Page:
Archives for December 2017

Around the Web: A Month in Summary

A recent article posted on entitled “Top 5 rules on preparing your company for sale” explains how the best time to begin preparing your business for sale is right now. The article highlights these main rules to follow:

  1. Start auditing your financial statements now as these will be required by the purchaser.
  2. Keep appropriate, complete corporate books and records so everything is ready to be presented to a buyer when the time comes.
  3. Obtain a professional valuation of your company so you can use this as a roadmap for growing your company and ultimately maximizing the exit price.
  4. Use the valuation of your company to determine what assets are superfluous and will not be valued. This can also help you make future decisions with your business strategy.
  5. Start the process now for finding a second in command who could easily replace the founder of the company. This will be very valuable to the future buyer after the sale is made.

Starting to prepare your business for sale now will help make the sale process much easier when you decide it’s time to sell.

Click here to read the full article.

A recent article from The Axial Forum entitled “Maximizing Your Business Value Before a Sale” gives insight into how to get the most out of a business sale. According to the article, the key to a successful sale comes in driving business value before selling the business. This can be done in a wide variety of areas of the business, from aiming to increase sales growth to product innovation, improvement of backend systems, and more.

Many of the methods and value-driving factors can take many months, if not several years, to implement and improve, so proper thought and planning is necessary to get the most out of the process. In the ideal situation, maximizing business value ahead of and in preparation for a sale will make a business much more attractive to a potential buyer.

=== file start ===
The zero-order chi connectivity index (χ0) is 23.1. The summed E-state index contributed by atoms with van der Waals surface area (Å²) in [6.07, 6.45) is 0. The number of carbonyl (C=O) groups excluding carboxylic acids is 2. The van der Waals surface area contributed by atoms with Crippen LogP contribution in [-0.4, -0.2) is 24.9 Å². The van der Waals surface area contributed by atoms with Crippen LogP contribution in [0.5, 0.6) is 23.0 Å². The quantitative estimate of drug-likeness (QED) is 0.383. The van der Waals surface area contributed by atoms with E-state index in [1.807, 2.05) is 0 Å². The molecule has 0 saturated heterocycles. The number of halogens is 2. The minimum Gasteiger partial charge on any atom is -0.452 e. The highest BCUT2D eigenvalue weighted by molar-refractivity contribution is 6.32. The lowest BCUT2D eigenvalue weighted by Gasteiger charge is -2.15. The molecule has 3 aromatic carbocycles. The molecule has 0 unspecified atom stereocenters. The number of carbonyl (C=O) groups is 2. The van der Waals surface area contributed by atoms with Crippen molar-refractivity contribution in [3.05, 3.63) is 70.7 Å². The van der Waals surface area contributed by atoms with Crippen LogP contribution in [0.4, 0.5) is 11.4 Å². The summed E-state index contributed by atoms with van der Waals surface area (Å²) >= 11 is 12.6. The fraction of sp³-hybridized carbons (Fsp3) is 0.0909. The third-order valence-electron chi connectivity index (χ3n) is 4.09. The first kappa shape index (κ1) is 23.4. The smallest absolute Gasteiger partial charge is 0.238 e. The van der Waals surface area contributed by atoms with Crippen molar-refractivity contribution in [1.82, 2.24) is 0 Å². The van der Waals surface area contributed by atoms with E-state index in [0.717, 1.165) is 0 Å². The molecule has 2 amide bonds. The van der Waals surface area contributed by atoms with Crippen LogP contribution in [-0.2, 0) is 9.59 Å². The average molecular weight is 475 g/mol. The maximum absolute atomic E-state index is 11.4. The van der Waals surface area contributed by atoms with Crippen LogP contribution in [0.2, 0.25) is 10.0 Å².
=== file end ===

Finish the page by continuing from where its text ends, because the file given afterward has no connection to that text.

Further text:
Click here to read the full article.

A recent article from entitled “5 Essential Steps to Ensure Due Diligence in Private Company Acquisitions” explains the necessity of due-diligence during the acquisition process. Due diligence cannot be stressed enough and the fact that it is always popping up just shows its importance and relevance to a successful deal process. The following steps outline critical components of completing due diligence for an acquiring company:

  1. Construct an Investment Thesis
  2. Analyze Your Competitive Position
  3. Measure the Strength and Stability of the Acquired Company
  4. Revenue Synergy
  5. Integration

While this is not an exhaustive list, the aforementioned steps outline an important process necessary for any acquirer to ensure they are best prepared for a successful acquisition.

Click here to read the full article.

A recent article posted on The Axial Forum entitled “Capital Superabundance is Transforming Middle-Market M&A” explores the effect that the abundance of cheap capital is having on middle-market transactions. This “capital superabundance” is having effects across the middle-market sector among private equity firms, corporate buyers, investment bankers, and middle market companies alike. Brand value is more important than ever in the eyes of private equity companies and corporate buyers, investment bankers are using data and advanced technological systems to find clients, and for sellers, there has never been a better time to sell a business.